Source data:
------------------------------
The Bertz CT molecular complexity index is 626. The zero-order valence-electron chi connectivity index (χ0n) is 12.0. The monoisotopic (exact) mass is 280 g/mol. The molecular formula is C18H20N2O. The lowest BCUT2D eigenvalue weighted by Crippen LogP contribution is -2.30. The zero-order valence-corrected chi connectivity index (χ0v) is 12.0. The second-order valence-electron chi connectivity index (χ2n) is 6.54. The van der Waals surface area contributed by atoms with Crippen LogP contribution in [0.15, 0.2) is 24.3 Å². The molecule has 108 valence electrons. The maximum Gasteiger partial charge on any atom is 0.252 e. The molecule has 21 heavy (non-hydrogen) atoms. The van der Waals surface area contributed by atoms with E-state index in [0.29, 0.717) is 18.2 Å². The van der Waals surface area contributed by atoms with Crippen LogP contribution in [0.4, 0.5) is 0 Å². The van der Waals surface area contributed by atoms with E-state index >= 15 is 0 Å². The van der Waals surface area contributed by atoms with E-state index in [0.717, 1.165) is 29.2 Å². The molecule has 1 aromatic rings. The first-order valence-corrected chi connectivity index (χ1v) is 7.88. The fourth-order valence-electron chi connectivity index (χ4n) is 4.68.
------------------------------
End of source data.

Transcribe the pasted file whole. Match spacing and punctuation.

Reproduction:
The Bertz CT molecular complexity index is 626. The zero-order valence-electron chi connectivity index (χ0n) is 12.0. The monoisotopic (exact) mass is 280 g/mol. The molecular formula is C18H20N2O. The lowest BCUT2D eigenvalue weighted by Crippen LogP contribution is -2.30. The zero-order valence-corrected chi connectivity index (χ0v) is 12.0. The second-order valence-electron chi connectivity index (χ2n) is 6.54. The van der Waals surface area contributed by atoms with Crippen LogP contribution in [0.15, 0.2) is 24.3 Å². The molecule has 108 valence electrons. The maximum Gasteiger partial charge on any atom is 0.252 e. The molecule has 21 heavy (non-hydrogen) atoms. The van der Waals surface area contributed by atoms with E-state index in [0.29, 0.717) is 18.2 Å². The van der Waals surface area contributed by atoms with Crippen LogP contribution in [0.4, 0.5) is 0 Å². The van der Waals surface area contributed by atoms with E-state index >= 15 is 0 Å². The van der Waals surface area contributed by atoms with E-state index in [0.717, 1.165) is 29.2 Å². The molecule has 1 aromatic rings. The first-order valence-corrected chi connectivity index (χ1v) is 7.88. The fourth-order valence-electron chi connectivity index (χ4n) is 4.68.